“Just by its sound it can describe pain, pleasure, hate and love,” Osho pointed out. He explains: “In language, it falls into many grammatical categories. It can be used as a verb, both transitive (John fucked Mary) and intransitive (Mary was fucked by John), and as a noun (Mary is a fine fuck). It can be used as an adjective (Mary is fucking beautiful).”

“As you can see, there are not many words with the versatility of ‘fuck.’ Besides the sexual meaning, there are also the following uses:

Fraud: I got fucked at the used car-lot; Ignorance: Fucked if I know; Trouble: I guess I am fucked now! Aggression: Fuck you! Displeasure: What the fuck is going on here? Difficulty: I can’t understand this fucking job; Incompetence: He is a fuck-off; Suspicion: What the fuck are you doing?

Enjoyment: I had a fucking good time; Request: Get the fuck out of here! Hostility: I am going to knock your fucking head off! Greeting: How the fuck are you? Apathy: Who gives a fuck? Innovation: Get a bigger fucking hammer. Surprise: Fuck! You scared the shit out of me! Anxiety: Today is really fucked.”

May I add its use to express outrage: What the fuck has become of our country?

(Note: My gratitude to reader Jose Oliveros, who pointed out the Supreme Court decision I discussed through his comments on my column Wednesday.)

tiglao.manilatimes@gmail.com

COMMENT MODERATOR’S NOTE: We are normally very strict with expletives and other guidelines in moderating comments . Due to the subject of this article, we would be remiss if we censored profanity in this case as we usually do with our columns.

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75 Comments

  1. William Collins on

    It’s too bad Obama and his cohorts are so thin skinned about insults but are insensitive to the plight of Christians being slaughtered by muslims throughout the Middle East, North Africa and other parts of the world. Sometimes it’s not thin skinned but the indignity born of self important arrogance.

  2. Daniiel Cabanilla on

    The writer here still do not want to defend the truth. It depends on how you say it and whom you say it. It can be a part of a disagreeing words to a friend. But if it is angrily said to a well respected critic and when in international diplomacy, then there is no excuse. By the way, I did not read here that writer here mentioned that it is also a common expression inside the Supreme Court among the justices.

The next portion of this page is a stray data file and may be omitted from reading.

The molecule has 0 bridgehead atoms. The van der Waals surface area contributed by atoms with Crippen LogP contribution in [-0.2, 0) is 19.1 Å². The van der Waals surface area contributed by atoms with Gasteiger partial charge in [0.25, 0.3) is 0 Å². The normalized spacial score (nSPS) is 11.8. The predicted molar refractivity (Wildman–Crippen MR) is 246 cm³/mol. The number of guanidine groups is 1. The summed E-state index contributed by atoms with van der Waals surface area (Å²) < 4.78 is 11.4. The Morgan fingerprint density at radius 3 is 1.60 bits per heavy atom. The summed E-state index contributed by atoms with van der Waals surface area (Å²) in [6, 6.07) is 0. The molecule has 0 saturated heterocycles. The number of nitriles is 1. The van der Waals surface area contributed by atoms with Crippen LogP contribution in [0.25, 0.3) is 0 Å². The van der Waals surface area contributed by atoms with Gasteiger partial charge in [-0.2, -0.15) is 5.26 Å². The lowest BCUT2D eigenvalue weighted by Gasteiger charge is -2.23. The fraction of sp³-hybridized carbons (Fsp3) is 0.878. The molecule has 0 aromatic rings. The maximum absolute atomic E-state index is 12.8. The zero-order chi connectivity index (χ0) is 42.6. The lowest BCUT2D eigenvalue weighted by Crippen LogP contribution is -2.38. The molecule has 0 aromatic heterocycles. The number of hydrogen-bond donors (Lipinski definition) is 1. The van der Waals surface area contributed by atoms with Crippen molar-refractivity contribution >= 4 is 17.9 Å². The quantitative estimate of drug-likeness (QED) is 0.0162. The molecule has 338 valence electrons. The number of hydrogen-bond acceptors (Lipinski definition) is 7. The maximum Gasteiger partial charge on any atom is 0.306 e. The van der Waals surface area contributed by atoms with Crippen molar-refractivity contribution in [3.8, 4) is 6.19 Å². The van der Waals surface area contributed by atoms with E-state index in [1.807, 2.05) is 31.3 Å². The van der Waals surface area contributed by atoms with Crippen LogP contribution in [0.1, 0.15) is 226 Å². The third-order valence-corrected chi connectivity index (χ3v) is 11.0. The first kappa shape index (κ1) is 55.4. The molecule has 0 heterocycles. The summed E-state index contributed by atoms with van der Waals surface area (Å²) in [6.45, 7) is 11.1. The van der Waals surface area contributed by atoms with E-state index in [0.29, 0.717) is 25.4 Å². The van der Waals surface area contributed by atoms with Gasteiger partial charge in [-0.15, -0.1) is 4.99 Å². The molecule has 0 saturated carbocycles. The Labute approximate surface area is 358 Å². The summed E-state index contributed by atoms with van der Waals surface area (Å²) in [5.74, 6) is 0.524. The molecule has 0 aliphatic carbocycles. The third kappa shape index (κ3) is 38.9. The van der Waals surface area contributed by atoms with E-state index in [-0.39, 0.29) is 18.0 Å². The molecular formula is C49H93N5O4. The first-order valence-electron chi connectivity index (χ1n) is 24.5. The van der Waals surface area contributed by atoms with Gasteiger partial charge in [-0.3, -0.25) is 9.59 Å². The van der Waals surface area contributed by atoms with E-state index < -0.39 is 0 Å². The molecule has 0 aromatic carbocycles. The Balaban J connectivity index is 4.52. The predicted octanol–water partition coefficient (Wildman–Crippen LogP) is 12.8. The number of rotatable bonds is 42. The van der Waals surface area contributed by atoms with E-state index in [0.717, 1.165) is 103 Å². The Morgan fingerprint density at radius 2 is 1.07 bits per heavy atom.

We must really be so careful in reading opinions which seems to enlighten but in fact they are not. Their real intentions are so obvious.

  3. Nelson L. Chiong on

    The pre-departure presscon of President Duterte before departing for Laos was a blessing in disguise because the worst could have had happened in the cancelled bilateral meeting between him and Obama. Surely Obama being blunt could have reminded Duterte, who is equally blunt, about EJK – intensity 10 could have rocked Laos.

    • Journalism 101 . . . . Saying s.o.b. (p_tang ina) is different from saying, “you are an s.o.b.” (p_tang ina mo) and that got lost in the translation by the media. Swearing at no one in particular is different from swearing at a specific person. Google Translate can’t translate the nuances and syntax of the Pilipino language.

  4. We were brought up never to say bad words. When we experimented as children, we were tapped in the mouth. Then i married an Iliganon and was shocked to hear my husband and his family and relatives casually say bad words like buang man ka, bilat ni nanay mo. I looked at them with condescension. Then thru the years i learned to see beyond their cursing and realize they are great persons. Of course i teach my children not to say bad words. But i also teach them to be accepting of people who are different in manners; to see people with what they have in their hearts.. Hence, we don’t mind the President’s bad words. We see his heart is for us the common tao.

  5. Roralidrakkonis on

    If I remember correctly, Duterte did not even use the second-person pronoun ‘mo’, making it more an expression of irritation similar to “Damn it,” which is distinct from “Damn you”.
    Sadly, many Pinoys have not grasped this nuance. How many times have people come to blows or almost because ‘nagmura siya’.
    On the other hand, since the most innocuous comment can result in strong rancor, deservedly or not, the President needs to be more temperate in his speech. The argument ‘wala naman akong kasalanan’ is beside the point. As a President the last thing he needs are his folksy, off-the-cuff remarks being blown out of proportion. Come now, does he really need the extra hassle? Neither is it statesmanlike to attempt to patch things up by saying one was ‘just joking’, whether he actually was or not. Personally, when someone tells me ‘I was only kidding’, it really means he realized he’s crossed the line but wants to save face. But that’s just me.

    • what is the exact translation ? i’ve been away too long, and this bring back old memories. YAWA means devil, LITSENG means ?

  6. Curses only have meaning when you put one to it. I am from Davao and my family curses rather more often than usual as an expression of joy or disgust but nothing more. My mom even uses “puñeta” a lot while my Americanized grandpa used “BS” and “God damt it a lot”. I have refrained from cursing but I still do say “Fuck” when I’m screwed. Why are people literally translating these words?